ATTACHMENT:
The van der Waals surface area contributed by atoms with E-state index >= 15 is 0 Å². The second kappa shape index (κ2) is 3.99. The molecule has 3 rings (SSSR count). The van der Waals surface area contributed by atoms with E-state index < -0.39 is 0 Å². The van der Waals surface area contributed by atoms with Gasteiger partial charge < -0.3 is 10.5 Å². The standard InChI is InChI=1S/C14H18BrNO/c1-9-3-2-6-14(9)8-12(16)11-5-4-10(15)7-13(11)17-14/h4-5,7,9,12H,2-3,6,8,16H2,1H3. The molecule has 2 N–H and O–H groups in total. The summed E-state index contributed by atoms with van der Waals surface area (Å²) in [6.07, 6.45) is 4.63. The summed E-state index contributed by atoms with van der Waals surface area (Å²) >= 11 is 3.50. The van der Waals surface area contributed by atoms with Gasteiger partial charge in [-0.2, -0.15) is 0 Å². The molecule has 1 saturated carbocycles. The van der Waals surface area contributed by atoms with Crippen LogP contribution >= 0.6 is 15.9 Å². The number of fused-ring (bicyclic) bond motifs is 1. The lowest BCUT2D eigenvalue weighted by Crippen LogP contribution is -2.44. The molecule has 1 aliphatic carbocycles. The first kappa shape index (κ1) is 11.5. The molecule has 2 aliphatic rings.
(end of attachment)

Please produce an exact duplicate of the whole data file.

The van der Waals surface area contributed by atoms with E-state index >= 15 is 0 Å². The second kappa shape index (κ2) is 3.99. The molecule has 3 rings (SSSR count). The van der Waals surface area contributed by atoms with E-state index < -0.39 is 0 Å². The van der Waals surface area contributed by atoms with Gasteiger partial charge < -0.3 is 10.5 Å². The standard InChI is InChI=1S/C14H18BrNO/c1-9-3-2-6-14(9)8-12(16)11-5-4-10(15)7-13(11)17-14/h4-5,7,9,12H,2-3,6,8,16H2,1H3. The molecule has 2 N–H and O–H groups in total. The summed E-state index contributed by atoms with van der Waals surface area (Å²) in [6.07, 6.45) is 4.63. The summed E-state index contributed by atoms with van der Waals surface area (Å²) >= 11 is 3.50. The van der Waals surface area contributed by atoms with Gasteiger partial charge in [-0.2, -0.15) is 0 Å². The molecule has 1 saturated carbocycles. The van der Waals surface area contributed by atoms with Crippen LogP contribution >= 0.6 is 15.9 Å². The number of fused-ring (bicyclic) bond motifs is 1. The lowest BCUT2D eigenvalue weighted by Crippen LogP contribution is -2.44. The molecule has 1 aliphatic carbocycles. The first kappa shape index (κ1) is 11.5. The molecule has 2 aliphatic rings.